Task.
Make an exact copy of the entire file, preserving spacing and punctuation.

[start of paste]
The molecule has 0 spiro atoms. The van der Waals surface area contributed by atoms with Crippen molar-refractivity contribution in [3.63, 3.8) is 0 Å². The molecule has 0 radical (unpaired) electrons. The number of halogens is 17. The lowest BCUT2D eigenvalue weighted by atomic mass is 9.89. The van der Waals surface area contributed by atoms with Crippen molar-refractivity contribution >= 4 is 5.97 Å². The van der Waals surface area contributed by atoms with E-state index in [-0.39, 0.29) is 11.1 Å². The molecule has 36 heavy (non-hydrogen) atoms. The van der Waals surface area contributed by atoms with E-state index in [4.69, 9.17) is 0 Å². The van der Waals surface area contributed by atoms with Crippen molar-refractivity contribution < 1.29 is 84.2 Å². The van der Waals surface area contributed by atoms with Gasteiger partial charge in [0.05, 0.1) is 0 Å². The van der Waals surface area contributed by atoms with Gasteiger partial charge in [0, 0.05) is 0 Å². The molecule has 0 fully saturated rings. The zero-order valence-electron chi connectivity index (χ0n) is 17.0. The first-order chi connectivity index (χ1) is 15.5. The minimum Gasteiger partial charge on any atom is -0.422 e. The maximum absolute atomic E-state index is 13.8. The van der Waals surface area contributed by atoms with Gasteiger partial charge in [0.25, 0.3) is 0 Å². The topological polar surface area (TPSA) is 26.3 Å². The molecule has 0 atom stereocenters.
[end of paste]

The molecule has 0 spiro atoms. The van der Waals surface area contributed by atoms with Crippen molar-refractivity contribution in [3.63, 3.8) is 0 Å². The molecule has 0 radical (unpaired) electrons. The number of halogens is 17. The lowest BCUT2D eigenvalue weighted by atomic mass is 9.89. The van der Waals surface area contributed by atoms with Crippen molar-refractivity contribution >= 4 is 5.97 Å². The van der Waals surface area contributed by atoms with E-state index in [-0.39, 0.29) is 11.1 Å². The molecule has 36 heavy (non-hydrogen) atoms. The van der Waals surface area contributed by atoms with E-state index in [4.69, 9.17) is 0 Å². The van der Waals surface area contributed by atoms with Crippen molar-refractivity contribution < 1.29 is 84.2 Å². The van der Waals surface area contributed by atoms with Gasteiger partial charge in [0.05, 0.1) is 0 Å². The van der Waals surface area contributed by atoms with Gasteiger partial charge in [0, 0.05) is 0 Å². The molecule has 0 fully saturated rings. The zero-order valence-electron chi connectivity index (χ0n) is 17.0. The first-order chi connectivity index (χ1) is 15.5. The minimum Gasteiger partial charge on any atom is -0.422 e. The maximum absolute atomic E-state index is 13.8. The van der Waals surface area contributed by atoms with Gasteiger partial charge in [0.25, 0.3) is 0 Å². The topological polar surface area (TPSA) is 26.3 Å². The molecule has 0 atom stereocenters.